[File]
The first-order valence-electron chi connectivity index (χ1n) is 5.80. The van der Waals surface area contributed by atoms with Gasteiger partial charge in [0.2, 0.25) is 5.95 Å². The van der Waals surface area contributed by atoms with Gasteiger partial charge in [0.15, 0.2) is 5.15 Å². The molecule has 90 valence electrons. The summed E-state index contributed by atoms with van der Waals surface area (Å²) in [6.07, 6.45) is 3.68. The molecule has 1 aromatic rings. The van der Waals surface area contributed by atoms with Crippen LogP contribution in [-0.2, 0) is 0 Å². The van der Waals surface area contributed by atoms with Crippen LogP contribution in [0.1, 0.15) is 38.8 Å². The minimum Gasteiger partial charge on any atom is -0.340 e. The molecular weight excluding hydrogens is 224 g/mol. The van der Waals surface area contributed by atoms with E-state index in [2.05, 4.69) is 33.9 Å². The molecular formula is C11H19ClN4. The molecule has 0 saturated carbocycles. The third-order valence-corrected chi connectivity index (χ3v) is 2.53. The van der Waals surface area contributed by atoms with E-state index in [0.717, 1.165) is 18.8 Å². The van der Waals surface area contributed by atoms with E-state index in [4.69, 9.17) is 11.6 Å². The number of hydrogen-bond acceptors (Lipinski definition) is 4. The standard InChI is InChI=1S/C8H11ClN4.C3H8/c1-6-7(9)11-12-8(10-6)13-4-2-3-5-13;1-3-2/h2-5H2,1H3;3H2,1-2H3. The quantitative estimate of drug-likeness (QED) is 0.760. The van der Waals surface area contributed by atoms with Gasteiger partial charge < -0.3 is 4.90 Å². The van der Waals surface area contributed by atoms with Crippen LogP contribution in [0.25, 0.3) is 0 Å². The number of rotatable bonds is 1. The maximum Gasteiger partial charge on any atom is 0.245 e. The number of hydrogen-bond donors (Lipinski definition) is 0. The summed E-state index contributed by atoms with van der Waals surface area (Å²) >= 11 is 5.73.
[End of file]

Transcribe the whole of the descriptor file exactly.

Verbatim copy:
The first-order valence-electron chi connectivity index (χ1n) is 5.80. The van der Waals surface area contributed by atoms with Gasteiger partial charge in [0.2, 0.25) is 5.95 Å². The van der Waals surface area contributed by atoms with Gasteiger partial charge in [0.15, 0.2) is 5.15 Å². The molecule has 90 valence electrons. The summed E-state index contributed by atoms with van der Waals surface area (Å²) in [6.07, 6.45) is 3.68. The molecule has 1 aromatic rings. The van der Waals surface area contributed by atoms with Crippen LogP contribution in [-0.2, 0) is 0 Å². The van der Waals surface area contributed by atoms with Crippen LogP contribution in [0.1, 0.15) is 38.8 Å². The minimum Gasteiger partial charge on any atom is -0.340 e. The molecular weight excluding hydrogens is 224 g/mol. The van der Waals surface area contributed by atoms with E-state index in [2.05, 4.69) is 33.9 Å². The molecular formula is C11H19ClN4. The molecule has 0 saturated carbocycles. The third-order valence-corrected chi connectivity index (χ3v) is 2.53. The van der Waals surface area contributed by atoms with E-state index in [0.717, 1.165) is 18.8 Å². The van der Waals surface area contributed by atoms with E-state index in [4.69, 9.17) is 11.6 Å². The number of hydrogen-bond acceptors (Lipinski definition) is 4. The standard InChI is InChI=1S/C8H11ClN4.C3H8/c1-6-7(9)11-12-8(10-6)13-4-2-3-5-13;1-3-2/h2-5H2,1H3;3H2,1-2H3. The quantitative estimate of drug-likeness (QED) is 0.760. The van der Waals surface area contributed by atoms with Gasteiger partial charge < -0.3 is 4.90 Å². The van der Waals surface area contributed by atoms with Crippen LogP contribution in [0.25, 0.3) is 0 Å². The number of rotatable bonds is 1. The maximum Gasteiger partial charge on any atom is 0.245 e. The number of hydrogen-bond donors (Lipinski definition) is 0. The summed E-state index contributed by atoms with van der Waals surface area (Å²) >= 11 is 5.73.